The last person of course was Segun Ayobolu my regular accomplice in seminal baraza. His job was to mobilize the media community and the public for a “Bring Back Dapo” campaign in case my meeting with the President was a Kidnap plot by agents of government and my friends in the Presidency.
On the day of the appointment, my friends who arranged the meeting called to remind me of the appointment. In the course of the telephone conversation, I was told that the dress code was at my discretion. The venue of the meeting was never made known to me. I was only told that it would be in Lagos not Abuja. My wife wanted me to go in native and I agreed with her. It was an opportunity for me to wear one of the many agbadas that I rarely wear. At about 8p.m., a call came through from one of those who arranged the meeting that the vehicle that would convey me to the venue was on its way with an armed police orderly. Immediately I heard that, I changed my mind on the dress to wear. I opted for casuals instead of the native earlier chosen – jean, shirt and sneakers – just in case there was need to do some jogging for life from the venue to any of the NADECO routes in Idi-Iroko. Which sensible individual will do a run for his life in flowing gowns? Enough on my pre-meeting rituals and preambles.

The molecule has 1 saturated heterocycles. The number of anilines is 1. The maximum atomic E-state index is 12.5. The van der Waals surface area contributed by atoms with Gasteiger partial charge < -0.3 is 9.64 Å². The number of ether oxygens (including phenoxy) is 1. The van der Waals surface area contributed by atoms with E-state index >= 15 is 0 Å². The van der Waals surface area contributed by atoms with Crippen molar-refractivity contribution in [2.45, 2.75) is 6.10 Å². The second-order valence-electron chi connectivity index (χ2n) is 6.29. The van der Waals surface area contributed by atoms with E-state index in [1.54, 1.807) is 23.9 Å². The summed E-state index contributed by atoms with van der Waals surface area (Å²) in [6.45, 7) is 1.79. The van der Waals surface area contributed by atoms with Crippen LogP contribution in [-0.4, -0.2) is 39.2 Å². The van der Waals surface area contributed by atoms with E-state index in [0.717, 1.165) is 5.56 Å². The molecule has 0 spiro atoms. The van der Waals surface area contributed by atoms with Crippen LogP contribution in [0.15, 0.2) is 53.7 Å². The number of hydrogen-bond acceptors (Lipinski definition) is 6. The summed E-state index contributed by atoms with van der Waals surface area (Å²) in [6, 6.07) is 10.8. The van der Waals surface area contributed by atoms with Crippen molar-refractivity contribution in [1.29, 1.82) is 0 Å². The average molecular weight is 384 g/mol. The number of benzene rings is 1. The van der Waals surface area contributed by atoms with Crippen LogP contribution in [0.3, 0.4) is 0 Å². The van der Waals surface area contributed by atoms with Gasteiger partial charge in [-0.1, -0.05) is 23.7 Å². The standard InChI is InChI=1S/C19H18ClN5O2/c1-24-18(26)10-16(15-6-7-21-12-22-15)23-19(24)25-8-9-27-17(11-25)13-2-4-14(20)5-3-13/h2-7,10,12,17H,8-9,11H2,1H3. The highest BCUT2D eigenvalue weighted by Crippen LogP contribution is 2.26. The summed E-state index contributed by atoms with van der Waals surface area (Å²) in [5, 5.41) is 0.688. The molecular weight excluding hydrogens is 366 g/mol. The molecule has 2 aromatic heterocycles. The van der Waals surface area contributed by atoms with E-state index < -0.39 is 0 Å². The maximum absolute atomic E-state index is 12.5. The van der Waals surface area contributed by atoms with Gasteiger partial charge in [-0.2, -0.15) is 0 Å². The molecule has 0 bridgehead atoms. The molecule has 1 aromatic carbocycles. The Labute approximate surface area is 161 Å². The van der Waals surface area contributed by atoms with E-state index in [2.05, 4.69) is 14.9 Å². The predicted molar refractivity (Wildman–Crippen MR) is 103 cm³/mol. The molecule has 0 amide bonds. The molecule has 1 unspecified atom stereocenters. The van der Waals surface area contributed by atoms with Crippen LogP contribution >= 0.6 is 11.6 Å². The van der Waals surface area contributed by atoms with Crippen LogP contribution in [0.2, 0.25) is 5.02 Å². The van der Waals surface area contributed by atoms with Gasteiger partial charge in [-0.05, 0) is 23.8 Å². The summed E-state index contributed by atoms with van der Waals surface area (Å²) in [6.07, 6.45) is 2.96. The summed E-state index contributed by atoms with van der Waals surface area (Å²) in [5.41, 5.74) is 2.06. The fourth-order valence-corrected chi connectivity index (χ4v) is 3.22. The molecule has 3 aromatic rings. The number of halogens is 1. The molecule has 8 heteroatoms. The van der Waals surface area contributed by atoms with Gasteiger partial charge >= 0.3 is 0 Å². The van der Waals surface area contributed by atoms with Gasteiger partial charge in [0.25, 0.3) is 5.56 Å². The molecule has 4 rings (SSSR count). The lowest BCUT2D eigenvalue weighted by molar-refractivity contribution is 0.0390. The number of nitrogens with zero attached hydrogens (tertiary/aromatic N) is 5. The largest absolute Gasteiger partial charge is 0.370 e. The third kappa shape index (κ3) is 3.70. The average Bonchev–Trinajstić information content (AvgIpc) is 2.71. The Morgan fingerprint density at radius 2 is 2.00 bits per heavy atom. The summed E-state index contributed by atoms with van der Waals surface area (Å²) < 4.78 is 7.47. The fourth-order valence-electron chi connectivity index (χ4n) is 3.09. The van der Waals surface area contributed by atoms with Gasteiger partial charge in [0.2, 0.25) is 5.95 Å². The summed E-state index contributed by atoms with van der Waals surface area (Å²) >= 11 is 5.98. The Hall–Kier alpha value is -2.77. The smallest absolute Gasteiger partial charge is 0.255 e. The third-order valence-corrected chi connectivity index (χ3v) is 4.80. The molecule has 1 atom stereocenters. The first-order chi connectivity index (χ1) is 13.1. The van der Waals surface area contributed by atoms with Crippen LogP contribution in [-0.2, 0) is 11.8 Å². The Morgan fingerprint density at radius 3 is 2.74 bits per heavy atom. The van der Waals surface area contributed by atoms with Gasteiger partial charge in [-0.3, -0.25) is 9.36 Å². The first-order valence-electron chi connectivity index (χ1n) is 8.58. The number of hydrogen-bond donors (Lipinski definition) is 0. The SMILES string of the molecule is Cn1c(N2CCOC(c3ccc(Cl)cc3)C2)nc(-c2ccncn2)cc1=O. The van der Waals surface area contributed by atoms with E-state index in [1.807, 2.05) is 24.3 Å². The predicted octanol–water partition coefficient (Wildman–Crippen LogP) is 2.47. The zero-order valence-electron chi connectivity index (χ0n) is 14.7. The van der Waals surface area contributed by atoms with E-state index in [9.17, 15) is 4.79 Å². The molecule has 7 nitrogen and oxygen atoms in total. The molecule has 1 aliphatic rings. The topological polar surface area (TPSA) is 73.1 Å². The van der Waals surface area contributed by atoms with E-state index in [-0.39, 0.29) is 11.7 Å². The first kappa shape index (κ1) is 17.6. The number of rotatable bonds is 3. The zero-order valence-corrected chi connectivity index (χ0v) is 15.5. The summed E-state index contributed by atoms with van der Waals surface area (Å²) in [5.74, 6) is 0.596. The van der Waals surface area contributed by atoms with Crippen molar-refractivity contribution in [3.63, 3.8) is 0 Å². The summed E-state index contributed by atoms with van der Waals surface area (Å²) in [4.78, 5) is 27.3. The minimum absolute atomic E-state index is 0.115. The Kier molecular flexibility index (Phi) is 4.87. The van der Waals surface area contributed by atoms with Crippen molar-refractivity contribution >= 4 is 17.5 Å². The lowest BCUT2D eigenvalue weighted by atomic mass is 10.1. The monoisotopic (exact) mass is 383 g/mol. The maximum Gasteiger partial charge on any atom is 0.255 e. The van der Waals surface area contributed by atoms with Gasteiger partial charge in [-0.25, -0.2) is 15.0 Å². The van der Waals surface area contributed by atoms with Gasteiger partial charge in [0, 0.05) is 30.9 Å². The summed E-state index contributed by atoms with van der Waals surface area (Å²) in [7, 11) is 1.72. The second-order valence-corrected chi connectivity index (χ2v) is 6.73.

I found myself at the venue. It was a nice duplex that was elegantly furnished. Few security guys were outside the building but they were not heavily armed. Inside the living room, there were two of them in suit. It was the orderly that came with me in the car that ushered me in. He left me in the room with the two security guys. I was frisked but my phones were not taken from me. While I was about to sit on the sofa, one of my phones rang. The call was from one of those who arranged the meeting. He called to inform me that the President would soon be with me. In less than five minutes, the President came in with his two aides who arranged the meeting. The President signaled to the two security guys to exit the room leaving just four of us-The President, myself and his two aides, my own friends. After the normal introductory rituals, the President told me the reason(s) for the special invitation. By the way, I later learnt that the venue of the meeting was one of the President’s hide-outs in Lagos. It is strictly for very personal engagements and activities.